Saturday, September 14, 2013

Greff Fabrics Blues, 1971 (1)

By late August 1971 there wasn't much of a 1960s New Left left in New York City. Most of the late 1960s white New Left student activists and yippies had either gone underground, moved out of Manhattan to cities with larger white youth ghettos like Cambridge, Massachusetts or Berkeley, California or to the country in places like Maine, Vermont and New Mexico, had gotten off-campus 9-to-5 straight jobs or alternative jobs, or had returned to U.S. university campuses to resume their professional training for yuppie job slots within the "real world" of work or within the academic world of imperialist Amerika by the mid-1970s.

The scene on the beaches on Long Island like Long Beach didn't look much different than it had looked in the summers of the early 1960s, except for the fact that the teenage white guys and college student white guys now had longer hair than they had had in the pre-Beatles period of the 1960s; and some of the teenage and college student white guys now sometimes smoked pot and shared joints outside on the beach.

The teenage and college student white suburban women on the beach in their bathing suits seemed not much different than their counterparts had been in the early 1960s; and still seemed content to mostly just lie next to each other on blankets getting suntans and relaxing under the sun for a few hours, in-between brief intervals of swimming in the ocean and letting the men on the beach notice how they each looked in their bathing suits that summer.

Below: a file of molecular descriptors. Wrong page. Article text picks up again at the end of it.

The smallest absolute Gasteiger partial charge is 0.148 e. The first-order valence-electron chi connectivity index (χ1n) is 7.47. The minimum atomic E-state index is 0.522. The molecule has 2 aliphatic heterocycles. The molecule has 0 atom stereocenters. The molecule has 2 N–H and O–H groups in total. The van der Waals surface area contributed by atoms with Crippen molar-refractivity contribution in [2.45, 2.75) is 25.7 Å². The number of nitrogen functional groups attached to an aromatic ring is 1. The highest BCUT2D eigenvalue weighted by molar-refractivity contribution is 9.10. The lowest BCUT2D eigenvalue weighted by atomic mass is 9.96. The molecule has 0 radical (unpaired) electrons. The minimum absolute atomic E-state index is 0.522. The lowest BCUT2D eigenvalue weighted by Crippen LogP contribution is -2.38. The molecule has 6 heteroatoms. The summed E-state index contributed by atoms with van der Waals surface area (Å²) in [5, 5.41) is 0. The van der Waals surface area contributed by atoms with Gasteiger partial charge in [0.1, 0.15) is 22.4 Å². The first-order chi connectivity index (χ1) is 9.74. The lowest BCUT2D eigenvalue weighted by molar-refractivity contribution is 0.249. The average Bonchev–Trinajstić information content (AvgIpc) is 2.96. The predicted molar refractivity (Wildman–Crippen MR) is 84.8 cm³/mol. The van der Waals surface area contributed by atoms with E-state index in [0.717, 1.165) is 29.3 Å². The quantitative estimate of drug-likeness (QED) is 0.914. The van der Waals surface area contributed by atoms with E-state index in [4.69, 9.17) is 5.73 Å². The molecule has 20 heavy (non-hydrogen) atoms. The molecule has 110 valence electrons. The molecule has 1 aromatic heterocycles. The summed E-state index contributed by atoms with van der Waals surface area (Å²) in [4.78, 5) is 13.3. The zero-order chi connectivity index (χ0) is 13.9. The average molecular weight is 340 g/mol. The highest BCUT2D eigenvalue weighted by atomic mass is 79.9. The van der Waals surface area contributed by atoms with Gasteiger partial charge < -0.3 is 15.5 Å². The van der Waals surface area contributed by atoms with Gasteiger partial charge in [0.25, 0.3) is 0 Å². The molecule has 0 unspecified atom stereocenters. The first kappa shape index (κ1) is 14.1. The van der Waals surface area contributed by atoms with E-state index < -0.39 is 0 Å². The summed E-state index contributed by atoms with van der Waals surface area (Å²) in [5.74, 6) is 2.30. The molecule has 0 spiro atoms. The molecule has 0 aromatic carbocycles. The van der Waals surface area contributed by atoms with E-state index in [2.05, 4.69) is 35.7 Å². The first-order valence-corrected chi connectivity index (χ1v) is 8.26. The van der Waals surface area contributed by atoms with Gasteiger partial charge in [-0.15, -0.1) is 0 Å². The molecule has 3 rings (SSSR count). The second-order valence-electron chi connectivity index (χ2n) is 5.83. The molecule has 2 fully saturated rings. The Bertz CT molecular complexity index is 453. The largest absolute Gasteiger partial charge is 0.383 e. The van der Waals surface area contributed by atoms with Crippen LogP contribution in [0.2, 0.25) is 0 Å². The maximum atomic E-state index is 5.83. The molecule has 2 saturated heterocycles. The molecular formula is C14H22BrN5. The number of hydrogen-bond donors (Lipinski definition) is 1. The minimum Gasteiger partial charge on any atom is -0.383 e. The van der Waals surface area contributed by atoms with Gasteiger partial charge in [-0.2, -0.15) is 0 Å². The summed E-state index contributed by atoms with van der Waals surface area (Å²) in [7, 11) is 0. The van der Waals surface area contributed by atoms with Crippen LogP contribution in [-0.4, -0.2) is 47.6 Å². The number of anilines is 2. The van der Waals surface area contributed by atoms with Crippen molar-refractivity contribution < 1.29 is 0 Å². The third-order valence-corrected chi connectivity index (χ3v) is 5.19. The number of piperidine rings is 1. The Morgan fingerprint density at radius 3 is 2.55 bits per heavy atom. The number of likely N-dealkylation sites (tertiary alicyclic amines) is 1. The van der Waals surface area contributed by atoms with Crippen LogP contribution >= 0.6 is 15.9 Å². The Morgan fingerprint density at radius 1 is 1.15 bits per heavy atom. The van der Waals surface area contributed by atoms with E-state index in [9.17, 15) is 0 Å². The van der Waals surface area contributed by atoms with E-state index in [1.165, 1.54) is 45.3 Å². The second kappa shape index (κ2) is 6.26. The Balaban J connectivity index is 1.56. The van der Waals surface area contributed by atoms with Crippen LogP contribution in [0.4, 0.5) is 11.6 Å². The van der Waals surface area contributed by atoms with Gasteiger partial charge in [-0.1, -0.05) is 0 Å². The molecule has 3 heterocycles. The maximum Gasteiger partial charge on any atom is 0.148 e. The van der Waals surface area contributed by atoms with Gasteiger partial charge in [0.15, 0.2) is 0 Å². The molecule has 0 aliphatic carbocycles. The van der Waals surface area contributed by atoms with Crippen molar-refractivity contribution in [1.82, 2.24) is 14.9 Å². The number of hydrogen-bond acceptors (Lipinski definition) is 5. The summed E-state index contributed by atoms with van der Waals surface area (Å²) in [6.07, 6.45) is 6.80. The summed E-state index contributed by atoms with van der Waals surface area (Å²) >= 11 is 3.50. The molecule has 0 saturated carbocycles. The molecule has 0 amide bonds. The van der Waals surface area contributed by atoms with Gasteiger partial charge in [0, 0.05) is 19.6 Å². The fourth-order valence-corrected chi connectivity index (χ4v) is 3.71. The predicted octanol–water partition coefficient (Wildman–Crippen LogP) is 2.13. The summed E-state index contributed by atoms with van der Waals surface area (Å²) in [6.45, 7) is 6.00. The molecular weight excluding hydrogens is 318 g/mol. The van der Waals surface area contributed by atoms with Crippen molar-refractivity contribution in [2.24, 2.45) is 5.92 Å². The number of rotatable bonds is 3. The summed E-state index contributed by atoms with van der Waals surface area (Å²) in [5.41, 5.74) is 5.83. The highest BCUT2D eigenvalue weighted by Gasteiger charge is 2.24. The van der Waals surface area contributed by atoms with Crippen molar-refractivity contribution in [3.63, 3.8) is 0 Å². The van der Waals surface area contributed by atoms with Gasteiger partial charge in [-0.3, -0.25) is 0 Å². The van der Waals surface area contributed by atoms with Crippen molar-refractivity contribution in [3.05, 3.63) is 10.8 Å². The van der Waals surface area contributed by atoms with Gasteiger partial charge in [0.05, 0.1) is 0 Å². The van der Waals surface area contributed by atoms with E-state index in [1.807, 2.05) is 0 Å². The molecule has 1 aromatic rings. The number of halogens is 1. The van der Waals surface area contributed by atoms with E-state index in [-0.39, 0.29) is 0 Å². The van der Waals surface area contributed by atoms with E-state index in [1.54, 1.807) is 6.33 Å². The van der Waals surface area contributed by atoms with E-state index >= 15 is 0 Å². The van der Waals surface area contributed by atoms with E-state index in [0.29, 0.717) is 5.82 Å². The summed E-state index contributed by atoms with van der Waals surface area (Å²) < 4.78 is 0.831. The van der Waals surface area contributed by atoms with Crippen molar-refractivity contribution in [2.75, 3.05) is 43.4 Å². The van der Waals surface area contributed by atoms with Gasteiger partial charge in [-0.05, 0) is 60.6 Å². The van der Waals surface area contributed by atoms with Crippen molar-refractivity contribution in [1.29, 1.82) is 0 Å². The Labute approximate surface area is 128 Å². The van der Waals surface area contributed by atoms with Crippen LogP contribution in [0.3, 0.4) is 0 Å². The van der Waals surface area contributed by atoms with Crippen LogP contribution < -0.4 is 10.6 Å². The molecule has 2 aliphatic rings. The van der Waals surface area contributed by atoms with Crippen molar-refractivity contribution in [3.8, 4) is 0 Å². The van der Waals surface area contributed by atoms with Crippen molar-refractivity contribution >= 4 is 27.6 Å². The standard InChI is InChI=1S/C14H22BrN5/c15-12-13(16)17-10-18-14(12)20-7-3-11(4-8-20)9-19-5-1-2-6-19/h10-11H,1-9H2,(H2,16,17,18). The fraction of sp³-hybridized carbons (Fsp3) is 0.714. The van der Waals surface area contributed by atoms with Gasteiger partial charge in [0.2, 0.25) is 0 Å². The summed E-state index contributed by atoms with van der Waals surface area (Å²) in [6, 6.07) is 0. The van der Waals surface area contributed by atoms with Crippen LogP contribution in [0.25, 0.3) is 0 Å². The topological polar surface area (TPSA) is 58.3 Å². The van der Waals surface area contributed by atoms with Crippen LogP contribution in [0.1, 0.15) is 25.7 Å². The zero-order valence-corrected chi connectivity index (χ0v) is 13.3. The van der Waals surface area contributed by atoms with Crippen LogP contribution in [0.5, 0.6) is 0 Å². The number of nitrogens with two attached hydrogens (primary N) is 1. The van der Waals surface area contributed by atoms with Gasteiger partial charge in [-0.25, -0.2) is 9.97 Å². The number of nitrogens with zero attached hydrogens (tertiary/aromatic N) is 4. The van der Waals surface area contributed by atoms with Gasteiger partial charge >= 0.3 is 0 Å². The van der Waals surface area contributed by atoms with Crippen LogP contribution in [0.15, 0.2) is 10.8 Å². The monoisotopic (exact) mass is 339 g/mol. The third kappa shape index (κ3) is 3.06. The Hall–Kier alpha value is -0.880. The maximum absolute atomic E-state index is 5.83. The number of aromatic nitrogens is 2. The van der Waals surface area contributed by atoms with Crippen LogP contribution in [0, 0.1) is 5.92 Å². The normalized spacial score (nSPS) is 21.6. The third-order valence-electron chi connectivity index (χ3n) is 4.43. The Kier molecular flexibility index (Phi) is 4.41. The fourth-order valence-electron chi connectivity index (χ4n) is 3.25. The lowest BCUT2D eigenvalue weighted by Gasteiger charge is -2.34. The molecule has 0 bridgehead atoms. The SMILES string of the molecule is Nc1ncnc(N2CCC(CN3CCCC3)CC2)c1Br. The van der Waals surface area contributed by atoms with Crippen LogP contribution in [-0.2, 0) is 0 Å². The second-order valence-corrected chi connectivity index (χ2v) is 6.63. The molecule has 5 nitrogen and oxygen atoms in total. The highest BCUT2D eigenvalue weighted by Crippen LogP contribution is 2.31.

But even during August 1970 of the previous year, only a few months after the post-Kent State/post-Jackson State campus upheavals in the United States, the suburban beach scene at Long Beach on Long Island probably still looked similar to how it had looked in August 1960 and failed to reflect the political crisis that the U.S. was in at that time.

Beaches on Long Island are probably the last place that the change in mass consciousness would be reflected, unless, of course, a change in local demographics and ethnic group or racial group numbers on the beach created some kind of inter-group racial or ethnic tensions on a particular beach. But even when the racial or ethnic background of the people who go to a particular beach on Long Island changes dramatically over a decade, what usually just seems to happen on these beaches is that many of the whites who used to go to a particular beach seem to end up finding another beach to go to swim at or sit on blankets at, if they're the type of white beachgoers who always want to be surrounded by a "white majority" at the beach.

Kind of crazy response, perhaps. But given the level of interpersonal racism, institutional racism and racial/ethnic tensions and divisions that have been built into U.S. capitalist society and its socializing process historically by the white racist U.S. white corporate power structure and its corporate media propaganda machine, perhaps not too surprising.